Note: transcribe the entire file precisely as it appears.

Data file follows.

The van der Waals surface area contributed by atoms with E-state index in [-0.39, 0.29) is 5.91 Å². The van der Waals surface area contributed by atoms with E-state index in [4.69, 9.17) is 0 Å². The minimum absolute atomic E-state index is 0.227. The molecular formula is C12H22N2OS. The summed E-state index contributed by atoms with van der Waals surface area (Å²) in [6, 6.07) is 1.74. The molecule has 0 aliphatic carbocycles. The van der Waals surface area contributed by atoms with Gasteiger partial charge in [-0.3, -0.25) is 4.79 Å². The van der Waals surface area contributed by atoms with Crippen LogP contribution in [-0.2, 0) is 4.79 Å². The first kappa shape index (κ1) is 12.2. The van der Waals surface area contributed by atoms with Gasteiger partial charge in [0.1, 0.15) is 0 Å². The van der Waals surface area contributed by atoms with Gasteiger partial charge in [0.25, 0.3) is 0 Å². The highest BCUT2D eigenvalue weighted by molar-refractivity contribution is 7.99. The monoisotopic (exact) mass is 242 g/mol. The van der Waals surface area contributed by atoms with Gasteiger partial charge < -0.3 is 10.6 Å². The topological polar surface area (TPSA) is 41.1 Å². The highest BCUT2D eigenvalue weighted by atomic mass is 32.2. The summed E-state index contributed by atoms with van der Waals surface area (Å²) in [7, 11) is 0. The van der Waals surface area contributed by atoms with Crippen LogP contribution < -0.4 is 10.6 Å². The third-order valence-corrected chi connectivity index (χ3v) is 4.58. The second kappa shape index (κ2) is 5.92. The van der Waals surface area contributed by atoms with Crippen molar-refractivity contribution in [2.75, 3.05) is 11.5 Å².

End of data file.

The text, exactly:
The van der Waals surface area contributed by atoms with E-state index in [-0.39, 0.29) is 5.91 Å². The van der Waals surface area contributed by atoms with E-state index in [4.69, 9.17) is 0 Å². The minimum absolute atomic E-state index is 0.227. The molecular formula is C12H22N2OS. The summed E-state index contributed by atoms with van der Waals surface area (Å²) in [6, 6.07) is 1.74. The molecule has 0 aliphatic carbocycles. The van der Waals surface area contributed by atoms with Gasteiger partial charge in [-0.3, -0.25) is 4.79 Å². The van der Waals surface area contributed by atoms with Crippen LogP contribution in [-0.2, 0) is 4.79 Å². The first kappa shape index (κ1) is 12.2. The van der Waals surface area contributed by atoms with Gasteiger partial charge in [0.1, 0.15) is 0 Å². The van der Waals surface area contributed by atoms with Gasteiger partial charge in [0.25, 0.3) is 0 Å². The highest BCUT2D eigenvalue weighted by molar-refractivity contribution is 7.99. The monoisotopic (exact) mass is 242 g/mol. The van der Waals surface area contributed by atoms with Gasteiger partial charge < -0.3 is 10.6 Å². The topological polar surface area (TPSA) is 41.1 Å². The highest BCUT2D eigenvalue weighted by atomic mass is 32.2. The summed E-state index contributed by atoms with van der Waals surface area (Å²) in [7, 11) is 0. The van der Waals surface area contributed by atoms with Crippen LogP contribution < -0.4 is 10.6 Å². The third-order valence-corrected chi connectivity index (χ3v) is 4.58. The second kappa shape index (κ2) is 5.92. The van der Waals surface area contributed by atoms with Crippen molar-refractivity contribution in [2.75, 3.05) is 11.5 Å².